American Consumers Newsletter
by Cheryl Russell, Editorial Director, New Strategist Press
3.2% Increase in Median Household Income
IN THIS ISSUE:
1. Hot Trends:
To see Cheryl Russell’s Demo Memo blog, click here.
1. Hot Trends
Median household income registered another gain in 2016, according to the Census Bureau. The $59,039 median household income of 2016 was 3.2 percent higher than the $57,230 median of 2015, after adjusting for inflation. This is the second year in a row of statistically significant gains in median household income since the Great Recession. Income growth was especially large for younger adults. Here are the 2015-16 changes in median household income by age of householder…
Median household income climbed 3.2 percent in 2016 to $59,039, according to the Census Bureau. This median appears to be a record high, surpassing the long-standing 1999 median of $58,665 (in 2016 dollars). But the two medians are not comparable because of a redesign of the Current Population Survey’s income questions in 2014. The new income questions capture much more income from IRA and 401(k) withdrawals, which resulted in a methodological boost to median household income.
So how does the $59,039 median of 2016 compare with the 1999 all-time high after accounting for changes in methodology? We still haven’t caught up, according to the Economic Policy Institute, which for comparative purposes adjusted the medians prior to 2013 for changes in CPS methodology. Here are the results of the Institute’s analysis…
Median household income (in 2016 dollars)
2007: $59,993 (adjusted)
1999: $60,506 (adjusted)
With the 1999 and 2007 medians adjusted to reflect new CPS methodology, the 2016 median is 1.6 percent below the 2007 median, when the Great Recession began. The 2016 median is 2.4 percent below the 1999 median, still the all-time high.
Average annual household growth in 2017 retreated to the sluggish pace recorded in the aftermath of the Great Recession, according to a Demo Memo analysis of the Census Bureau’s Current Population Survey. The estimated 126.2 million households of 2017 are just 0.3 percent more than the number in 2016–a lowly rate growth last seen in 2009 and 2010.
Number of households (and % increase from previous year)
2017: 126,224,000 (0.3%)
2016: 125,819,000 (1.0%)
2015: 124,587,000 (0.5%)
2014: 123,931,000 (1.2%)
2013: 122,459,000 (1.1%)
2012: 121,084,000 (2.0%)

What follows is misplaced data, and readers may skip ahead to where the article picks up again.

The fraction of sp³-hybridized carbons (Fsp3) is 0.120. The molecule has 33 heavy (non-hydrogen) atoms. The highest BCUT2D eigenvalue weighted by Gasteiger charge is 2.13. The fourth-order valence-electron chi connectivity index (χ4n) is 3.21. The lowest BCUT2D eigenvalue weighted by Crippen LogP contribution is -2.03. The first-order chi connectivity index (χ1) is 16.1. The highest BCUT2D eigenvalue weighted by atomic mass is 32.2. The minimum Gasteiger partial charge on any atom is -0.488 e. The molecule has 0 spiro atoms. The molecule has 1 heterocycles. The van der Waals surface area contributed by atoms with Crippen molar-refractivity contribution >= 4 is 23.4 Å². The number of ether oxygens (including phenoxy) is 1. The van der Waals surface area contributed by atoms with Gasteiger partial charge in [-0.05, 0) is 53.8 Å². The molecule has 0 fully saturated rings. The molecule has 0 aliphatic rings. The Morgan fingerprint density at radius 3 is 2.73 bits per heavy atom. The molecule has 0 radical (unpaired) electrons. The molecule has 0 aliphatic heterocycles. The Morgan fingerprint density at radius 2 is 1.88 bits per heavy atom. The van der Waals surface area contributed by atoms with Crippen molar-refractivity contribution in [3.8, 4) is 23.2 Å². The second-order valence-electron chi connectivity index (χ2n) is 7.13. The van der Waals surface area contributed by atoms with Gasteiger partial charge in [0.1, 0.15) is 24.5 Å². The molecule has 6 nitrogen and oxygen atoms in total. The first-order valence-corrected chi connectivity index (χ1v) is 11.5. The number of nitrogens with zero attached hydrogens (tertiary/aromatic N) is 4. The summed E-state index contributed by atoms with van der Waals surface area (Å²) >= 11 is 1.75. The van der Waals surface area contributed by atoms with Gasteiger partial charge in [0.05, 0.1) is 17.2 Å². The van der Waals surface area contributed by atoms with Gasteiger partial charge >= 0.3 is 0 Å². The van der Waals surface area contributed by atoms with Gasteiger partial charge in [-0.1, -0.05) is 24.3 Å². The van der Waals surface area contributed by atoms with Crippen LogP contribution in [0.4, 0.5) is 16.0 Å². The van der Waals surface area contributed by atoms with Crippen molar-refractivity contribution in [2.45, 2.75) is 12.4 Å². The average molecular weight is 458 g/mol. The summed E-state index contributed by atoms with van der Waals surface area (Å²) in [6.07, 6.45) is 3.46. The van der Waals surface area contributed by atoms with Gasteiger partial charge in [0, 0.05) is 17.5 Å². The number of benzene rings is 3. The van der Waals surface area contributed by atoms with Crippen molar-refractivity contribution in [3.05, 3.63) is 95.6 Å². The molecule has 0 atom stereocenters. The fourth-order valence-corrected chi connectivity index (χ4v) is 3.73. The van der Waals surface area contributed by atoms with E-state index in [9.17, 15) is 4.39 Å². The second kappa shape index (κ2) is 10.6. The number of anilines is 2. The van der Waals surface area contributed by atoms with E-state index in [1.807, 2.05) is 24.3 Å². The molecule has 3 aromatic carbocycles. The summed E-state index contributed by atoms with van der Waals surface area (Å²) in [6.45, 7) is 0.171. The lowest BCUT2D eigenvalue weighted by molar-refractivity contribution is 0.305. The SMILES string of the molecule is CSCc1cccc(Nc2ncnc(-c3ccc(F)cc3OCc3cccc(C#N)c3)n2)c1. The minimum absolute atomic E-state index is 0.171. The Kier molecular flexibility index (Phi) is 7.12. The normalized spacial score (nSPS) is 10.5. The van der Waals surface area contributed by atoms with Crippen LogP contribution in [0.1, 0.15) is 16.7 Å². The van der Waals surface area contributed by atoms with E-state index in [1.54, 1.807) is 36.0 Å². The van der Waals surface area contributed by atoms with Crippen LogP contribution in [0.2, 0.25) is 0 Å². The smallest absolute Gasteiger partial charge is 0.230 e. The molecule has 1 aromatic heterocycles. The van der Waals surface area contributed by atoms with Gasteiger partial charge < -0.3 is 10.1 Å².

2011: 118,682,000 (1.0%)
2010: 117,538,000 (0.3%)
2009: 117,181,000 (0.3%)
2008: 116,783,000 (0.7%)One factor behind the slow growth is the hesitancy of the Millennial generation to establish households. Since 2007, the number of households headed by 25-to-34-year-olds has increased by just 3.5 percent versus an 8.8 percent overall gain. Another factor behind the slow growth is stagnation in households headed by non-Hispanic Whites, the number falling slightly between 2016 and 2017. In contrast, the number of households headed by Asians, Blacks, and Hispanics grew by at least 1 percent.
Black households registered a larger gain in median income than any other race or Hispanic origin group, according to the Census Bureau’s Current Population Survey. The Black (alone or in combination) 2016 median of $40,065 was 6.3 percent higher than the $37,681 median of 2015, after adjusting for inflation. The median income of non-Hispanic White households grew 2 percent, and the Asian (alone or in combination) and Hispanic medians grew 4.0 and 4.3 percent, respectively…
Median household income in 2016 (and % change 2015-16; in 2016 dollars)
Asian: $80,822 (4.0%)
Black: $40,065 (6.3%)
Hispanic: $47,675 (4.3%)
Non-Hispanic White: $65,041 (2.0%)
American households spent an average of $57,311 in 2016, according to the Bureau of Labor Statistics’ Consumer Expenditure Survey. That’s a bit more than they spent in 2015 ($56,684), after adjusting for inflation, but still 0.5 percent below what they spent a decade ago in 2006 ($57,618)–the year household spending peaked.
Most age groups spent more in 2016 than in 2006, however. Householders aged 65 or older boosted their spending the most, with a 10 percent increase during those years, after adjusting for inflation. Households headed by adults ranging in age from 25 to 44 still haven’t caught up to the spending of their counterparts in 2006, in part because fewer households in the age group are headed by married couples–the biggest spenders.
Average household spending in 2016 (and % change since 2006; in 2016 dollars)
Under age 25: $34,438 (+2.6%)
Aged 25 to 34: $52,838 (-6.7%)